The acute housing demands of asylum seekers pose a distinct challenge that extends beyond the concern of built matter. At this moment, when so many are fleeing their homes under threat of death and violence, our humanity demands us to offer our compassion and hospitality. Yet this issue has understandably become politically sensitive. Concerns about security, different cultures and ways of life and the added financial burdens on the state, have made the issue of housing asylum seekers a controversial one. In this light, temporary housing is fundamentally different from disaster-relief housing scenarios. The “not in my backyard” mentality that surrounds asylum seeker reception centres and housing, demands not only efficient and cost-effective solutions, but a need to address socially and politically sensitive issues as well. For architecture to meaningfully intervene requires a shift beyond the understanding of housing as designer “objects”, but to consider the organization of the city and the nation as a whole.
Finland is a country with low population density that is highly concentrated around a few major urban centres. This becomes problematic for the competition task as housing in major urban areas is already supply constrained and high in cost. On the other hand, the large number of asylum seekers makes any concentration in rural or sparsely populated regions risky, potentially transforming the area into an isolated enclave. Rather than attempt to reconcile this challenge with a permanent intervention, this project recognizes that to be an asylum seeker is an inherently transitory phase. An asylum application is inevitably either denied or accepted, at which point the asylum seeker is granted a resident permit. Once a resident, the accommodation of refugees should be no different from any other resident, and a matter of national housing policy and strategy. As such, this project proposes to address the competition task by explicitly revealing the transitory status of asylum seekers by integrating their temporary accommodation with the national railway - to establish an asylum seeker safety network, Turvaverkosto.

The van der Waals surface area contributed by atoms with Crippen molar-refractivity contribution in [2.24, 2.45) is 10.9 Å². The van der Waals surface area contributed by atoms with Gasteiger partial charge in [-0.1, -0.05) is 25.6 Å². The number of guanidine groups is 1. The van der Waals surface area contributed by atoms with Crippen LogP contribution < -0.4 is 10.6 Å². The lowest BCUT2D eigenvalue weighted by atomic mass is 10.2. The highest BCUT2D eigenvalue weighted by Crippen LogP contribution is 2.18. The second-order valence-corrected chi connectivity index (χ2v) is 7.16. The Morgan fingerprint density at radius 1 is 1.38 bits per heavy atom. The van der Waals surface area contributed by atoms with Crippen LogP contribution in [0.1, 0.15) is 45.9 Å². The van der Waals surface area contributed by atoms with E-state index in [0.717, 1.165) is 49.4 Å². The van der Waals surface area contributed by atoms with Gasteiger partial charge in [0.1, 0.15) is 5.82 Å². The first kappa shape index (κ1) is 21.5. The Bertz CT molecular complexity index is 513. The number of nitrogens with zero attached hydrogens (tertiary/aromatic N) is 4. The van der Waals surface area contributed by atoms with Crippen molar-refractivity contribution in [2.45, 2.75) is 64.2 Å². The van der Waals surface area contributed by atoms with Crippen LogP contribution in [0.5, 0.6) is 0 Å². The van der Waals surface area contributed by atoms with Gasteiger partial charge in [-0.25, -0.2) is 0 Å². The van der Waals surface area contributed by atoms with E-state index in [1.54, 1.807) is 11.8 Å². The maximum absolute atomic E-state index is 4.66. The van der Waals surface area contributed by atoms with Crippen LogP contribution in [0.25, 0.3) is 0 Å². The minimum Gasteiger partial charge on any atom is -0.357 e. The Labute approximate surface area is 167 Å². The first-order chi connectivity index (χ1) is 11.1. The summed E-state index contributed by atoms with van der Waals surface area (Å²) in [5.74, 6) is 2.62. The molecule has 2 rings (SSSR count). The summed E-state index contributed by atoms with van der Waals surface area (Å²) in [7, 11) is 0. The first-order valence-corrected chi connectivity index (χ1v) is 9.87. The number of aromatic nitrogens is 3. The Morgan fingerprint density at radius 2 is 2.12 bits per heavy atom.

Finland’s state railway company, VR Group has suffered continued budget cuts and disruptions to its services as it becomes more and more difficult to maintain viable routes in sparsely populated regions. This is indicative of a broader shift in the policies of the Finnish welfare state, as the trend in migration towards major urban centres has concentrated democratic power and resources in urban areas. While this appears inevitable under the politics of austerity, it also makes it worryingly easy to accept reducing the quality of life for those left behind and further exacerbates the migratory trend as services to these regions are reduced. To counter this tendency, this project proposes to intervene at the scale of the national rail network and strategically reuse under-utilized or recently terminated services as accommodation and service points for asylum seekers.
With Turvaverkosto, asylum seekers are integrated into a dynamic national network that allows new resources to be utilized in addressing their acute demands for housing. The project renders the transitory status of asylum seekers explicitly visible and avoids naturalizing the fundamentally sensitive issue of housing asylum seekers. All while still offering them hospitality, safety and a chance to understand the way of life in Finland. By intervening at the scale of the railway network, this project recognizes the productive potential of the asylum seekers. With rapidly aging demographics and low birth rates, increased immigration is seen as being vital to the future of Finland. Simply with their presence, asylum seekers can make viable services that lacked the critical mass to be maintained. Turvaverkosto proposes not only to meet the needs of housing asylum seekers but also contribute to the discussion of refugees, immigration and the future of Finland.